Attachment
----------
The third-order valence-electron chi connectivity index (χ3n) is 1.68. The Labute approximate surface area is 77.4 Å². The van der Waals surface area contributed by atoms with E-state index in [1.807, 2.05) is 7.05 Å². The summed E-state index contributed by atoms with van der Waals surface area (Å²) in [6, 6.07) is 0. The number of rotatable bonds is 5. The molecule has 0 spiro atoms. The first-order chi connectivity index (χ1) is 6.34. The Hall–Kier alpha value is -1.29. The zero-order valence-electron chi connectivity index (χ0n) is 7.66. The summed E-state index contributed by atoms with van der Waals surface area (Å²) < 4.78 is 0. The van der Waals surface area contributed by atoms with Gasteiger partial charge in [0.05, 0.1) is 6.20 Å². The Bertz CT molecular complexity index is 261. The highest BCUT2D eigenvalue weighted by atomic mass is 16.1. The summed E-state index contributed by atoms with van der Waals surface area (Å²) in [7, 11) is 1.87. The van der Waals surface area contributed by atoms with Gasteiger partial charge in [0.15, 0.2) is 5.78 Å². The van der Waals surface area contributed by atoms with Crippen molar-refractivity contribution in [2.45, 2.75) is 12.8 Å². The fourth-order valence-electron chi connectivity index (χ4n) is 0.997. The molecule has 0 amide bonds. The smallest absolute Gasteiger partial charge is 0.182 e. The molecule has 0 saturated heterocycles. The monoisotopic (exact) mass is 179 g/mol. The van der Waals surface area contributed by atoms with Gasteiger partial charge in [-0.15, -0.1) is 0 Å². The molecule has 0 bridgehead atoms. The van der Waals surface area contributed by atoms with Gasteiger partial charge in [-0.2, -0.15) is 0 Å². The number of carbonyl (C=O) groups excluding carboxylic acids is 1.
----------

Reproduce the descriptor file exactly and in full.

The third-order valence-electron chi connectivity index (χ3n) is 1.68. The Labute approximate surface area is 77.4 Å². The van der Waals surface area contributed by atoms with E-state index in [1.807, 2.05) is 7.05 Å². The summed E-state index contributed by atoms with van der Waals surface area (Å²) in [6, 6.07) is 0. The number of rotatable bonds is 5. The molecule has 0 spiro atoms. The first-order chi connectivity index (χ1) is 6.34. The Hall–Kier alpha value is -1.29. The zero-order valence-electron chi connectivity index (χ0n) is 7.66. The summed E-state index contributed by atoms with van der Waals surface area (Å²) < 4.78 is 0. The van der Waals surface area contributed by atoms with Gasteiger partial charge in [0.05, 0.1) is 6.20 Å². The Bertz CT molecular complexity index is 261. The highest BCUT2D eigenvalue weighted by atomic mass is 16.1. The summed E-state index contributed by atoms with van der Waals surface area (Å²) in [7, 11) is 1.87. The van der Waals surface area contributed by atoms with Gasteiger partial charge in [0.15, 0.2) is 5.78 Å². The van der Waals surface area contributed by atoms with Crippen molar-refractivity contribution in [2.45, 2.75) is 12.8 Å². The fourth-order valence-electron chi connectivity index (χ4n) is 0.997. The molecule has 0 amide bonds. The smallest absolute Gasteiger partial charge is 0.182 e. The molecule has 0 saturated heterocycles. The monoisotopic (exact) mass is 179 g/mol. The van der Waals surface area contributed by atoms with Gasteiger partial charge in [-0.15, -0.1) is 0 Å². The molecule has 0 bridgehead atoms. The van der Waals surface area contributed by atoms with Gasteiger partial charge in [-0.2, -0.15) is 0 Å². The number of carbonyl (C=O) groups excluding carboxylic acids is 1.